While I think it’s important to recognize that most disabled people get Medicaid, a large piece of that program is there specifically because corporate insurance generally doesn’t care or cover a lot of those things, in terms of like, attendant care, the kinds of services like…community and rehabilitation, and those sorts of things, which means that right out of the gate, abortion care is not accessible because Social Security benefits that disabled people hopefully get, and not everybody gets because it is a really sort of unjust and difficult system to navigate. Like it’s only, I think, around $800 a month?
So just like, financially, abortion becomes out of reach.
CAYA: That’s not very much to live on at all.
CORI: It’s not! There is no place in the state that you can get an apartment for that, let alone live. So, financially abortion becomes out of reach.
But then there’s also… we’ve seen specifically targeted attacks on abortion from the perspective of disability where the Republicans in the Legislature introduced bills to make abortion illegal in the case where a fetus is prenatally diagnosed with Down Syndrome. So the termination of fetal Down syndrome is an issue, right? We see there are fewer people with Down syndrome being born than there ever have. In some countries, there are zero.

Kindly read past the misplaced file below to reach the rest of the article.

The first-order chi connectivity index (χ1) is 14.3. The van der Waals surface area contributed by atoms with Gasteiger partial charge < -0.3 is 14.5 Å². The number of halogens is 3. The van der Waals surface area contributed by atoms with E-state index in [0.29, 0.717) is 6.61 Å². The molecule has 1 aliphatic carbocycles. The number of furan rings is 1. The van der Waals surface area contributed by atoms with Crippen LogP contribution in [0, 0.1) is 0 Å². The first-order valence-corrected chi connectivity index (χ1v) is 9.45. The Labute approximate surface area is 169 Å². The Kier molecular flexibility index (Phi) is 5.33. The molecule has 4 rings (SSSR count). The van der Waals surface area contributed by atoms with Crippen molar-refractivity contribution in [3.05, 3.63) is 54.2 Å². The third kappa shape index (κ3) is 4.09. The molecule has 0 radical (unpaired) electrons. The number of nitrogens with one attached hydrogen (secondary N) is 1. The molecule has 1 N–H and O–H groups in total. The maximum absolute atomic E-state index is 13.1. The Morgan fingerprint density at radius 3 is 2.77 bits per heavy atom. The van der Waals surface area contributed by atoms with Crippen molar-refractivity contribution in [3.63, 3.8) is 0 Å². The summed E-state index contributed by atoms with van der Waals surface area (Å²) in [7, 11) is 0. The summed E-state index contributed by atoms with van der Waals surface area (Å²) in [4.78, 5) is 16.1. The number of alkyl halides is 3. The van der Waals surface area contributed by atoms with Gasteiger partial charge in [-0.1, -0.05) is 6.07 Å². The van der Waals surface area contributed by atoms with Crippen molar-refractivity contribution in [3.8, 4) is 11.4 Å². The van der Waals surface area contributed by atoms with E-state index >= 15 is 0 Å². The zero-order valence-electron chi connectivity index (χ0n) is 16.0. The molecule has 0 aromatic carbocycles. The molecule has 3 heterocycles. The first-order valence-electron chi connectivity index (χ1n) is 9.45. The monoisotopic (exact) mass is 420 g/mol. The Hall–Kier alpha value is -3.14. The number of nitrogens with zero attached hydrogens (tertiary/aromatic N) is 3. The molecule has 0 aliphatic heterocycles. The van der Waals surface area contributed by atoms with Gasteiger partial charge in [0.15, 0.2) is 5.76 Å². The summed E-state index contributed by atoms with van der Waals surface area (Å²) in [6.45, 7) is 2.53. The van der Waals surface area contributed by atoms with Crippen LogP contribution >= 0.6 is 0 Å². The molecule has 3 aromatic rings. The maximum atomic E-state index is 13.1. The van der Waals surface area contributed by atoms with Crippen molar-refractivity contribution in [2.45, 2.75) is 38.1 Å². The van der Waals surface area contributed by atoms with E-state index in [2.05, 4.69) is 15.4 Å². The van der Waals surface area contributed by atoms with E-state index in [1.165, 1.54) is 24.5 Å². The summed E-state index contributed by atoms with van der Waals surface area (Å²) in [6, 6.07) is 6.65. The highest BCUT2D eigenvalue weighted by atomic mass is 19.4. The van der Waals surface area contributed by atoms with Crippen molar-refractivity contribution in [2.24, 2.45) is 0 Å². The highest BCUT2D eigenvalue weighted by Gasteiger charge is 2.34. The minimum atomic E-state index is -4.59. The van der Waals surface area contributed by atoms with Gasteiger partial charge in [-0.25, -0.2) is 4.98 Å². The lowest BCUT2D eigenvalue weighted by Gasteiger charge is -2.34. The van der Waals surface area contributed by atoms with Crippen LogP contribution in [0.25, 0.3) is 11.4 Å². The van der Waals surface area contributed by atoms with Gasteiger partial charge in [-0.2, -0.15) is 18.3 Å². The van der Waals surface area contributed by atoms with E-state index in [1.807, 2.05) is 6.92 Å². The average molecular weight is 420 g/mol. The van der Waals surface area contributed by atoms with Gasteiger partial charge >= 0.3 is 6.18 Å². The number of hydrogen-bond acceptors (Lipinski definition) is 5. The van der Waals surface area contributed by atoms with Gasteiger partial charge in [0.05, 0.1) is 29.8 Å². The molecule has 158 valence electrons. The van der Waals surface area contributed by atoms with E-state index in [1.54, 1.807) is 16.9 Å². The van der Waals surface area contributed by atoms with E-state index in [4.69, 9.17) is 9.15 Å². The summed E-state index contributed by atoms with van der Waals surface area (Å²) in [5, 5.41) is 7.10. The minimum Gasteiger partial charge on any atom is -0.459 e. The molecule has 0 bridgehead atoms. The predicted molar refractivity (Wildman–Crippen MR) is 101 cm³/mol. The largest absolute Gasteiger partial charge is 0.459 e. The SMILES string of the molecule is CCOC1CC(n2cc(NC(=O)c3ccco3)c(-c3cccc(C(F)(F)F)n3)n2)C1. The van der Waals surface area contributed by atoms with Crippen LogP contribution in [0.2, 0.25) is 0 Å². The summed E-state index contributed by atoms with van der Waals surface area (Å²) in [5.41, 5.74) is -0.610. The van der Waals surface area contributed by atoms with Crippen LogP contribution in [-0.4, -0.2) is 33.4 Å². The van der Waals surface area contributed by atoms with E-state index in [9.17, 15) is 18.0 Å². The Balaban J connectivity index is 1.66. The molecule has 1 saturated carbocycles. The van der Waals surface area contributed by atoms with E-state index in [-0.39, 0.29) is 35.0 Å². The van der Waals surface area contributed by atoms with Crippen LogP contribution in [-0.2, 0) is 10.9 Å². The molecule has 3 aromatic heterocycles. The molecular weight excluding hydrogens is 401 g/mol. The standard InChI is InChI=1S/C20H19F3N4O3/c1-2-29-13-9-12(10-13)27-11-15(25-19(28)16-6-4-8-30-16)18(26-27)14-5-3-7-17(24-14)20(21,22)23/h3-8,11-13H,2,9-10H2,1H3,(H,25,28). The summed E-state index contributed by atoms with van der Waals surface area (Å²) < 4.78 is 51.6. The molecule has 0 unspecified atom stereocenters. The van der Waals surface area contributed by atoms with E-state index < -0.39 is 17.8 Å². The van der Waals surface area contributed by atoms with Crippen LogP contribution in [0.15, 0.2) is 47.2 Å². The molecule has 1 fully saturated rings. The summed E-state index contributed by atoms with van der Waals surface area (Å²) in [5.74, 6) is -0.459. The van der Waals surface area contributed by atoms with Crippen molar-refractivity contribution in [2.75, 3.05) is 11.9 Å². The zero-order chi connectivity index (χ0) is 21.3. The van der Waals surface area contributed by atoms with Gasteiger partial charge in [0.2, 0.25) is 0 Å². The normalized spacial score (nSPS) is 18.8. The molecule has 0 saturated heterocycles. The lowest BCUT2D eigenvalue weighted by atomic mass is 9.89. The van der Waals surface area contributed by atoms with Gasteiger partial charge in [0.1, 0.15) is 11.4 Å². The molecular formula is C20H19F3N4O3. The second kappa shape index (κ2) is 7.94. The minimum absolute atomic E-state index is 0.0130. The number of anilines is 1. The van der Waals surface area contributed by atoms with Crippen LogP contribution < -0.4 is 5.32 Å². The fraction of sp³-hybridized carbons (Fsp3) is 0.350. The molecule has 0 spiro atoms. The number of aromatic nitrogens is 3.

And this is a justice issue, because people with Down Syndrome are people, and the conversation about the worth of these people’s lives and their right to live in the community and have full lives is really…. however people with Down syndrome are also people with rights, and most people with Down syndrome, if they choose to parent, their baby will have Down syndrome.
And if they don’t choose to parent and become pregnant, they should also have the right to abortion. So we can’t use disability and developmental disabilities, like Down syndrome, and kind of this concern trolling, to limit that.
It’s an important conversation where many people who get the prenatal diagnosis, the doctor might never even offer them any information about what it means to raise a person with Down syndrome, what it means for that potential child’s life, and they just go straight to termination.